Secret ways to say I love you/A man starts to look like a question mark

Elisabeth Moss
April 12, 2023

Secret ways to say I love you–

Take me to the pumpkin patch on the onset of the tenth month, when the bluebirds pepper the sunsets in cursive lines. Offer me an overpriced apple cider with the crumpled bill in your pocket and we’ll dance in between Johnathon trees. Listen to the corn husks rattle and squeeze my hand in the silence to remind me you’re there. You mourn the foretaste of winter with its shortened days and clouded horizons, but I don’t. So today you don’t either.

Drive me through the city at the end of a long day; you won’t worry about wasting gas. Hand me the aux and rest your hand out the window, grinning as I drum on the glovebox in your peripherals. Park at the highest point in town and lean on my sweater as I point to the tiny red-white orbs of places we’ve once been. Traffic makes you anxious and you don’t like my music, but today you don’t mind either.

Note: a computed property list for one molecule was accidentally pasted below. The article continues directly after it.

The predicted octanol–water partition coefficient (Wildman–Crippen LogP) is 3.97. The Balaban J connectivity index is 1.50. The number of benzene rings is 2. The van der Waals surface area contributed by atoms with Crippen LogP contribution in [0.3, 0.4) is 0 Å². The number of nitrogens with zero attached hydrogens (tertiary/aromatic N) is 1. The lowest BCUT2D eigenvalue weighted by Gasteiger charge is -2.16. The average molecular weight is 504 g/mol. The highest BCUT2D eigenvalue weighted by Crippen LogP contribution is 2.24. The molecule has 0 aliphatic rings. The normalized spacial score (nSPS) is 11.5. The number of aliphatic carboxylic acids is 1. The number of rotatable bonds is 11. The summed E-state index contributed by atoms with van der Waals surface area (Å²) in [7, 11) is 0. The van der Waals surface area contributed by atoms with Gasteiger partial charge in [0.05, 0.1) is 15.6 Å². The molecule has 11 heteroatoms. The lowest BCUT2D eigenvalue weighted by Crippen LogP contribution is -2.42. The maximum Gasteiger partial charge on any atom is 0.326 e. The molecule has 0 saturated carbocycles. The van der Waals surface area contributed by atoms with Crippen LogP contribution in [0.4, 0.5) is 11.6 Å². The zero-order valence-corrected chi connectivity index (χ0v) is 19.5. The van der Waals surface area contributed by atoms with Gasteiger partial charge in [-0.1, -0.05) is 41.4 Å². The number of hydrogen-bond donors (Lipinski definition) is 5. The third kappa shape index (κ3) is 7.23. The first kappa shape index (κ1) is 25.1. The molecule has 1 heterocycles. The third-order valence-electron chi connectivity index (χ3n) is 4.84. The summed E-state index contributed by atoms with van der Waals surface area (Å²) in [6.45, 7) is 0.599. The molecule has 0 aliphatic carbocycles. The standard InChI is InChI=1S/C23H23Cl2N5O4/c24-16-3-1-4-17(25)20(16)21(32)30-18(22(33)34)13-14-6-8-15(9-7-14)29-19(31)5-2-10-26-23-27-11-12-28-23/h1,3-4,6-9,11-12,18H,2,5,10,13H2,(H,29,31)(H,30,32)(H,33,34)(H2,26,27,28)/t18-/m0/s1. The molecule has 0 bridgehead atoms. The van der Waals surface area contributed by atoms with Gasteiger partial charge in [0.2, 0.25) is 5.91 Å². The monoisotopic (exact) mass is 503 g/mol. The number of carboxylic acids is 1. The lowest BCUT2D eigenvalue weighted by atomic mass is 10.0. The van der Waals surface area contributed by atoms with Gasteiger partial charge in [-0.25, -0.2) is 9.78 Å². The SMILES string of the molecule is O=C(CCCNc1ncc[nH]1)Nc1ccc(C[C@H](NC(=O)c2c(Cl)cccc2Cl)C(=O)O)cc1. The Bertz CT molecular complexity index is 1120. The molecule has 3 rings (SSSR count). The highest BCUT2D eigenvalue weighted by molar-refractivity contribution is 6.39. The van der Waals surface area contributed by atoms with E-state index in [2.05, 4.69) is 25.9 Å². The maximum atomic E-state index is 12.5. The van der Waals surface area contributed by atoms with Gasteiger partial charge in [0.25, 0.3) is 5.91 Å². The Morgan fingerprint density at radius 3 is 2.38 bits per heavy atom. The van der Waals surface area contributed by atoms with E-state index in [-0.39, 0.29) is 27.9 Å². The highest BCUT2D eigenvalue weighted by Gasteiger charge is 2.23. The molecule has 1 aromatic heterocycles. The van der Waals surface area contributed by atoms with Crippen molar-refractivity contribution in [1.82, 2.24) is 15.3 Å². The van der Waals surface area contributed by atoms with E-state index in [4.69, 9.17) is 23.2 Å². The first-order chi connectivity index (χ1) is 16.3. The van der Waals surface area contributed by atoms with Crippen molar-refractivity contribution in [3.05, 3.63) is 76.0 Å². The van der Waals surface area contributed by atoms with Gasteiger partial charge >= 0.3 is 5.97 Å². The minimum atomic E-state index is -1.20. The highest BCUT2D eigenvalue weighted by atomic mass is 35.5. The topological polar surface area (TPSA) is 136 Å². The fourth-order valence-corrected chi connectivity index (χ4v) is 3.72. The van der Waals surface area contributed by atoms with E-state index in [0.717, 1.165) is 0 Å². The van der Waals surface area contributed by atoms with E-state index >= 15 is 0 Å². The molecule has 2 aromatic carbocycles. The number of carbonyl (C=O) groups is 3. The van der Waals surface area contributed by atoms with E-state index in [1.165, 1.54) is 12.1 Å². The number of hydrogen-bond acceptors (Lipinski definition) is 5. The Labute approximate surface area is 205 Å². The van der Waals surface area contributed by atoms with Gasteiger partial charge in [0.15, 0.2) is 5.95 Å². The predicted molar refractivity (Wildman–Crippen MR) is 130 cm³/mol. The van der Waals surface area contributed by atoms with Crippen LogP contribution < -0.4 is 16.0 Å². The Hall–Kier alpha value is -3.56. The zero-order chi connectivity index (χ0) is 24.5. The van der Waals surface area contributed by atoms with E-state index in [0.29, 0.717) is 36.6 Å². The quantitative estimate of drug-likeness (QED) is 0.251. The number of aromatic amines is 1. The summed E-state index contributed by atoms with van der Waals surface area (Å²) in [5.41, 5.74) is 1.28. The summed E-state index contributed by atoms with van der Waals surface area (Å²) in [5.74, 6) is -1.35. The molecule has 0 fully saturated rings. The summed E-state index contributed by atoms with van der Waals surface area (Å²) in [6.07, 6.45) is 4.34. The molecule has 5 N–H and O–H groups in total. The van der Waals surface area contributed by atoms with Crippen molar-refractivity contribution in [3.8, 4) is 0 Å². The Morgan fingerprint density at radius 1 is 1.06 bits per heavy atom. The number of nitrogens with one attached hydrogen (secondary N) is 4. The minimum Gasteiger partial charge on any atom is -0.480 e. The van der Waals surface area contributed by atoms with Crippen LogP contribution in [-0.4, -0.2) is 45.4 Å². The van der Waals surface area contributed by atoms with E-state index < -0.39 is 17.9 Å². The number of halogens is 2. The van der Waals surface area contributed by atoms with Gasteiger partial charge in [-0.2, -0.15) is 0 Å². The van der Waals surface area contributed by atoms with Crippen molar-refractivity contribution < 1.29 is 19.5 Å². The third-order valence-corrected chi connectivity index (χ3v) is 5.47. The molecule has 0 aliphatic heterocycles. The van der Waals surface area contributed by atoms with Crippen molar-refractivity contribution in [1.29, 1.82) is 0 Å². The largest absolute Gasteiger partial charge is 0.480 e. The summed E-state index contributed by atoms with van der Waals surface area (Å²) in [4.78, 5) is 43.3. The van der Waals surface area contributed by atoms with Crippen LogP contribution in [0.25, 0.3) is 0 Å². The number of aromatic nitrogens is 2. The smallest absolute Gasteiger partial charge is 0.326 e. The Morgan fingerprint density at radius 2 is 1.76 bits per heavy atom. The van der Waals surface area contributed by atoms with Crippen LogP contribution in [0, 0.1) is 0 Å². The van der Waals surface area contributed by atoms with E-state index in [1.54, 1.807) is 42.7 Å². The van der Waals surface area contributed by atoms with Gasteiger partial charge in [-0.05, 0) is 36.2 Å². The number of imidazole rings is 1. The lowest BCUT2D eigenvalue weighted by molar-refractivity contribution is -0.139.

Dance with me in the living room when the night is blackest and moths beat against the porch light. We’ll trip on each other’s shoes in three-quarters time and mouth the words to “I Get Along Without You Very Well.” Stare into my eyes in between songs with your dilated pupils and pursed smile that tell me everything I need to know. You’re not a dancer, and you like to keep quiet for the renters, but today you don’t care about either of those things.

A man starts to look like a question mark

when he tosses about future tense words in casual conversation. “After college we could–” (I haven’t thought about tomorrow.) “Our kids could read–” (My mind cannot carry the hypothetical weight of myself as a mother.) “I can see us down the road–” (But what about today?) I carry the infinite possibilities of the unknown like bricks in my backpack; he lets them glide into the air like feathers. He sees me as a future spouse; I see him as my current best friend. “How would you feel about getting married right out of school?” (How do I know I will still want to marry you?) He’s “dating for marriage” on the first date, and I can never decide what ice cream flavor I want. When one brings up those non-reversible decisions that you will live out each day of your remaining life, I cannot feel the carefree comfort I used to. I am less jovial, more practical, more prone to plan around the future. His eyes are not a beacon of light but a reminder of the inevitability of aging. I feel old looking at him. He is the looming face of my future. He is no longer a best friend; he’s a question mark.

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